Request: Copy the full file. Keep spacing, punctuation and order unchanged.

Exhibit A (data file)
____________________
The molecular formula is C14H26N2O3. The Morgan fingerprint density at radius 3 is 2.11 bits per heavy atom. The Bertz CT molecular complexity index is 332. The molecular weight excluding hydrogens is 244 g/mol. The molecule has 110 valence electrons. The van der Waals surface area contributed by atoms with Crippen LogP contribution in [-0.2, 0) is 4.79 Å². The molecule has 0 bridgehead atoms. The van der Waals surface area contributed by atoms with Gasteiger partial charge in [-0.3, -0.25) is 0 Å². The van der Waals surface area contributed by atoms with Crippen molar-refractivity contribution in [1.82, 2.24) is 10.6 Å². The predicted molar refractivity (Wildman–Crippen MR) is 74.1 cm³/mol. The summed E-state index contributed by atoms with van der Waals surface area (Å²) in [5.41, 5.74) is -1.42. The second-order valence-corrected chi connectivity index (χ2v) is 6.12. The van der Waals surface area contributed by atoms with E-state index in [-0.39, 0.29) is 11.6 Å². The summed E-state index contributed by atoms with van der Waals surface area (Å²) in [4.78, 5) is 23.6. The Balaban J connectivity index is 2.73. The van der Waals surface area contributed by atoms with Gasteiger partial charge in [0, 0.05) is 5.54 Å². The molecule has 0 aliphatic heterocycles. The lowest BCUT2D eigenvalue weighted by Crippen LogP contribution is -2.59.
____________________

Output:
The molecular formula is C14H26N2O3. The Morgan fingerprint density at radius 3 is 2.11 bits per heavy atom. The Bertz CT molecular complexity index is 332. The molecular weight excluding hydrogens is 244 g/mol. The molecule has 110 valence electrons. The van der Waals surface area contributed by atoms with Crippen LogP contribution in [-0.2, 0) is 4.79 Å². The molecule has 0 bridgehead atoms. The van der Waals surface area contributed by atoms with Gasteiger partial charge in [-0.3, -0.25) is 0 Å². The van der Waals surface area contributed by atoms with Crippen molar-refractivity contribution in [1.82, 2.24) is 10.6 Å². The predicted molar refractivity (Wildman–Crippen MR) is 74.1 cm³/mol. The summed E-state index contributed by atoms with van der Waals surface area (Å²) in [5.41, 5.74) is -1.42. The second-order valence-corrected chi connectivity index (χ2v) is 6.12. The van der Waals surface area contributed by atoms with E-state index in [-0.39, 0.29) is 11.6 Å². The summed E-state index contributed by atoms with van der Waals surface area (Å²) in [4.78, 5) is 23.6. The Balaban J connectivity index is 2.73. The van der Waals surface area contributed by atoms with Gasteiger partial charge in [0, 0.05) is 5.54 Å². The molecule has 0 aliphatic heterocycles. The lowest BCUT2D eigenvalue weighted by Crippen LogP contribution is -2.59.